The city was the only one he had known as a professional athlete; he had repped it heartily, and the greener pastures involved other big names and uncomfortably high odds of winning a title. He had taken one franchise to unimaginable heights, but then decided, simply, that he couldn't go any higher there. Oh, and he signed a special trick contract three years ago to facilitate an earlier-than-usual decision about his future.
That's LeBron James, right? Scum of the earth, spineless thug who turned his back on Cleveland, history and tradition. He took the easy way out, and everyone from your mailman to Michael Jordan has spent this summer detailing how his name now isn't worth dirt among honorable men, real men, men who make a difference in this world.
Actually, I meant Chris Paul, who according to the reliable Ken Berger, has told the Hornets he wants out.
James may be more in the post-Nike, post-Jordan scorer mold -- or at least been forced there -- but make no mistake, Paul is right up there when it comes to league's best players.
There are plenty of smart people and crazy numbers that also will tell you he's on pace to become the greatest point guard the league has ever known. And while Bron supposedly gave up being "the man," and handed over his competitive mojo by teaming with fellow Olympians, what about the fiery, furious Paul? James at least has been accused of coasting or lacking passion; at Wake, Paul punched Julius Hodge in the nuts just for living. Now he's going to throw that pride away and join someone else's team, as a mercenary?
LeBron, like it or not, remains a work in progress. Chris Paul is a monster who can transform a squad in very clear ways right from the jump. His 2008 Hornets shocked the league, way outperforming their roster profile -- all because of Paul.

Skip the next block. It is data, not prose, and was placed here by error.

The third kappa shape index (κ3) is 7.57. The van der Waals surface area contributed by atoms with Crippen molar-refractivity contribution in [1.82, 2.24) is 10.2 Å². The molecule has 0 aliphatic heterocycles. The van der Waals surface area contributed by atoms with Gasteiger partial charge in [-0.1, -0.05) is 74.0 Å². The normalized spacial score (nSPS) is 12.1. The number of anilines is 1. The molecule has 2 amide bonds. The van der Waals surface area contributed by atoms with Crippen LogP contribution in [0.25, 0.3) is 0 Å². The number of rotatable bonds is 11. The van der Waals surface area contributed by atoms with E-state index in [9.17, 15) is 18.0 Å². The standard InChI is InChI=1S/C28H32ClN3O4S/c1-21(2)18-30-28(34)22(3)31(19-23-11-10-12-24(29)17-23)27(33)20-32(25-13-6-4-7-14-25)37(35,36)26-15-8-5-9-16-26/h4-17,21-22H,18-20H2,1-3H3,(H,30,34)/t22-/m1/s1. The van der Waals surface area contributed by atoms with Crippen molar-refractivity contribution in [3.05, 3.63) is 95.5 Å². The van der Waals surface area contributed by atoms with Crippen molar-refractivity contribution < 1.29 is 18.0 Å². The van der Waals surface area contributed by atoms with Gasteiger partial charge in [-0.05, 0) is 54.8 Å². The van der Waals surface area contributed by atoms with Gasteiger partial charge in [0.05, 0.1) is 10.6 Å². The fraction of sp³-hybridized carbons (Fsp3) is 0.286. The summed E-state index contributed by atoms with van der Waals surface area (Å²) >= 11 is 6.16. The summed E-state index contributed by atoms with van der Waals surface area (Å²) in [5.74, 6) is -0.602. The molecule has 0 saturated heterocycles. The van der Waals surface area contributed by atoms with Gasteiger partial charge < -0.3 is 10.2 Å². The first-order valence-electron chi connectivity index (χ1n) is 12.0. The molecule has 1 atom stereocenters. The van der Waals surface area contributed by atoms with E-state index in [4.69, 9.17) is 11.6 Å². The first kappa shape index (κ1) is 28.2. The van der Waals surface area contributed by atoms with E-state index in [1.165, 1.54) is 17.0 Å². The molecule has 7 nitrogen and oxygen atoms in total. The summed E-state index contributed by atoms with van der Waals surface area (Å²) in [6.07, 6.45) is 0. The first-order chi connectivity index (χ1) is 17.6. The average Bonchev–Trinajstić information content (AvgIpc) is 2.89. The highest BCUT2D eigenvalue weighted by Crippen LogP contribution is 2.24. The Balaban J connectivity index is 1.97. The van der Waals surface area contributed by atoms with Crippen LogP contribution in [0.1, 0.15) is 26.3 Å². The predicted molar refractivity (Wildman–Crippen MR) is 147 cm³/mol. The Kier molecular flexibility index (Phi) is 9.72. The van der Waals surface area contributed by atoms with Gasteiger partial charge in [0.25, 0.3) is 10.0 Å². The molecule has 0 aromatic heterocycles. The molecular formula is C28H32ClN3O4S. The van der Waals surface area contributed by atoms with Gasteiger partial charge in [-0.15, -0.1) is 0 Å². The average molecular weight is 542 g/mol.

LeBron James could be a one-man team, whether or not he wanted to be. At very least, his was the spectacle that bought everyone else some cover. Paul's a point guard. They don't work like that. With the Hornets, Paul made it his personal responsibility to make his entire team play on his level, or at least enter his world. That, my friends, is a man. A leader. That's the man, the quarterback of this sport.
Now, according to Berger's report, he's considering a move to join Dwight Howard in Orlando, Amar'e Stoudemire and, maybe, Carmelo Anthony in New York, or Kobe Bryant and Pau Gasol with the Lakers. That's the list. Frighteningly enough, LA -- who can offer Andrew Bynum and take on Emeka Okafor's horrid deal -- appear to be in the best position. That is, if this list remains static, or the situation doesn't get a whole lot uglier.
If you thought Dan Gilbert and Comic Sans were a menace; just wait till George Shinn breaks out the spiked bat and hellhounds.
But, let's get to what matters: morals and common decency. This strident a trade request, with teams specified, is not in the least about granting the Hornets flexibility, or any silver lining. In both tone and content, it drives Paul's value down, and makes it all the more likely the Hornets would have to this with little or no leverage. I supposed they can trade Paul to whoever they want. Then again, who wants a disgruntled Chris Paul running their offense? That holds equally for the possibility of just making Paul stick around and play.